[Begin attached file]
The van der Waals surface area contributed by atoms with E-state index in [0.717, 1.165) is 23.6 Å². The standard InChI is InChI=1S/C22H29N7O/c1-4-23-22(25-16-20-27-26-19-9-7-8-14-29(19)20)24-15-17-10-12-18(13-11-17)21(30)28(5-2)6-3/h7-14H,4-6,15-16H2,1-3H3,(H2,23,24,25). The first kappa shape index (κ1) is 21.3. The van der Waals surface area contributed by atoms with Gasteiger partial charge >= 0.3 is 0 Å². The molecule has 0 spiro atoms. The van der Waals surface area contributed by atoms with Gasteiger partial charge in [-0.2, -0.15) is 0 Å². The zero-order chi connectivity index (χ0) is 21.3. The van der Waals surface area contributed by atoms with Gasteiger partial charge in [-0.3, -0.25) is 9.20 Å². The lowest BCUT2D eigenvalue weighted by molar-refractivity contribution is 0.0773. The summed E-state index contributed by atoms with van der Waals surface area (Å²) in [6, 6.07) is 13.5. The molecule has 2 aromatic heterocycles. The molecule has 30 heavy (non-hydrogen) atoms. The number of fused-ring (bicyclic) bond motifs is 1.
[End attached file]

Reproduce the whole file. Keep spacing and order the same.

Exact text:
The van der Waals surface area contributed by atoms with E-state index in [0.717, 1.165) is 23.6 Å². The standard InChI is InChI=1S/C22H29N7O/c1-4-23-22(25-16-20-27-26-19-9-7-8-14-29(19)20)24-15-17-10-12-18(13-11-17)21(30)28(5-2)6-3/h7-14H,4-6,15-16H2,1-3H3,(H2,23,24,25). The first kappa shape index (κ1) is 21.3. The van der Waals surface area contributed by atoms with Gasteiger partial charge >= 0.3 is 0 Å². The molecule has 0 spiro atoms. The van der Waals surface area contributed by atoms with Gasteiger partial charge in [-0.2, -0.15) is 0 Å². The zero-order chi connectivity index (χ0) is 21.3. The van der Waals surface area contributed by atoms with Gasteiger partial charge in [-0.3, -0.25) is 9.20 Å². The lowest BCUT2D eigenvalue weighted by molar-refractivity contribution is 0.0773. The summed E-state index contributed by atoms with van der Waals surface area (Å²) in [6, 6.07) is 13.5. The molecule has 2 aromatic heterocycles. The molecule has 30 heavy (non-hydrogen) atoms. The number of fused-ring (bicyclic) bond motifs is 1.